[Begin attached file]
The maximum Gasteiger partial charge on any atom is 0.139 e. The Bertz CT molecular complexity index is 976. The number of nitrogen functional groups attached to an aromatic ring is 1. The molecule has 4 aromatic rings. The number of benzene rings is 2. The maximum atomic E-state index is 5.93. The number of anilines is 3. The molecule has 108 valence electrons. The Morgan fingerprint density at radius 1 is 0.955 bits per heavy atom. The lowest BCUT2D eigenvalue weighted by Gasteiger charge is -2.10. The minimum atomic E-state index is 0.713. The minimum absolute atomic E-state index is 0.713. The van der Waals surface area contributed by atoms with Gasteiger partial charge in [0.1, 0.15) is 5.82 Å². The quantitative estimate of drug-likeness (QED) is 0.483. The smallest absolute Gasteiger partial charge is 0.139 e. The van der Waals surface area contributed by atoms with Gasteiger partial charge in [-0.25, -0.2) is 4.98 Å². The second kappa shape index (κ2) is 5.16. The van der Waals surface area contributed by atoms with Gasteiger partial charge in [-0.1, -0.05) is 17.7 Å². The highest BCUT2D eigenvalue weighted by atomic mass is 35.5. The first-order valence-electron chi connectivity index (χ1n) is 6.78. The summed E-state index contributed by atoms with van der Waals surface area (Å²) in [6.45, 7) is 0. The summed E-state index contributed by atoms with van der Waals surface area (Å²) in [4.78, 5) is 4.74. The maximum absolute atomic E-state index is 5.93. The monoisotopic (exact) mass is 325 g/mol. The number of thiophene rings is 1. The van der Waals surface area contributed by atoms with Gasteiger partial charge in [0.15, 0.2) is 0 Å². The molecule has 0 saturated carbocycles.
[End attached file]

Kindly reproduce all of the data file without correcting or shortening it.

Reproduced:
The maximum Gasteiger partial charge on any atom is 0.139 e. The Bertz CT molecular complexity index is 976. The number of nitrogen functional groups attached to an aromatic ring is 1. The molecule has 4 aromatic rings. The number of benzene rings is 2. The maximum atomic E-state index is 5.93. The number of anilines is 3. The molecule has 108 valence electrons. The Morgan fingerprint density at radius 1 is 0.955 bits per heavy atom. The lowest BCUT2D eigenvalue weighted by Gasteiger charge is -2.10. The minimum atomic E-state index is 0.713. The minimum absolute atomic E-state index is 0.713. The van der Waals surface area contributed by atoms with Gasteiger partial charge in [0.1, 0.15) is 5.82 Å². The quantitative estimate of drug-likeness (QED) is 0.483. The smallest absolute Gasteiger partial charge is 0.139 e. The van der Waals surface area contributed by atoms with Gasteiger partial charge in [-0.25, -0.2) is 4.98 Å². The second kappa shape index (κ2) is 5.16. The van der Waals surface area contributed by atoms with Gasteiger partial charge in [-0.1, -0.05) is 17.7 Å². The highest BCUT2D eigenvalue weighted by atomic mass is 35.5. The first-order valence-electron chi connectivity index (χ1n) is 6.78. The summed E-state index contributed by atoms with van der Waals surface area (Å²) in [6.45, 7) is 0. The summed E-state index contributed by atoms with van der Waals surface area (Å²) in [4.78, 5) is 4.74. The maximum absolute atomic E-state index is 5.93. The monoisotopic (exact) mass is 325 g/mol. The number of thiophene rings is 1. The van der Waals surface area contributed by atoms with Gasteiger partial charge in [0.15, 0.2) is 0 Å². The molecule has 0 saturated carbocycles.